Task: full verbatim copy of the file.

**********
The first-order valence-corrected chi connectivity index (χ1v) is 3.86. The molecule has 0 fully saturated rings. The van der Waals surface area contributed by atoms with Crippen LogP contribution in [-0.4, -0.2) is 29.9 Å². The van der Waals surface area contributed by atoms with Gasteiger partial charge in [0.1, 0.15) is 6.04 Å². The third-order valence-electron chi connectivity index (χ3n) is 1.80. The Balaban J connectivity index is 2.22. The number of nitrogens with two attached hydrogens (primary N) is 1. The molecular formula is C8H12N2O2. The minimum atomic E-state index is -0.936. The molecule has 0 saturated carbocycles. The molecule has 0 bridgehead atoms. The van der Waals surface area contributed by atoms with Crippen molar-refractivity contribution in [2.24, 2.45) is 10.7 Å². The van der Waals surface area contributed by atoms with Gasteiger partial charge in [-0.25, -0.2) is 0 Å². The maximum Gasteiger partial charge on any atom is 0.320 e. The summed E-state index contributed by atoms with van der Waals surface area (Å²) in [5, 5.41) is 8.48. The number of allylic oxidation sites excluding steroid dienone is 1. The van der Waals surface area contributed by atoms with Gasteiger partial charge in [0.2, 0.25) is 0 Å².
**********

The first-order valence-corrected chi connectivity index (χ1v) is 3.86. The molecule has 0 fully saturated rings. The van der Waals surface area contributed by atoms with Crippen LogP contribution in [-0.4, -0.2) is 29.9 Å². The van der Waals surface area contributed by atoms with Gasteiger partial charge in [0.1, 0.15) is 6.04 Å². The third-order valence-electron chi connectivity index (χ3n) is 1.80. The Balaban J connectivity index is 2.22. The number of nitrogens with two attached hydrogens (primary N) is 1. The molecular formula is C8H12N2O2. The minimum atomic E-state index is -0.936. The molecule has 0 saturated carbocycles. The molecule has 0 bridgehead atoms. The van der Waals surface area contributed by atoms with Crippen molar-refractivity contribution in [2.24, 2.45) is 10.7 Å². The van der Waals surface area contributed by atoms with Gasteiger partial charge in [-0.25, -0.2) is 0 Å². The maximum Gasteiger partial charge on any atom is 0.320 e. The summed E-state index contributed by atoms with van der Waals surface area (Å²) in [5, 5.41) is 8.48. The number of allylic oxidation sites excluding steroid dienone is 1. The van der Waals surface area contributed by atoms with Gasteiger partial charge in [0.2, 0.25) is 0 Å².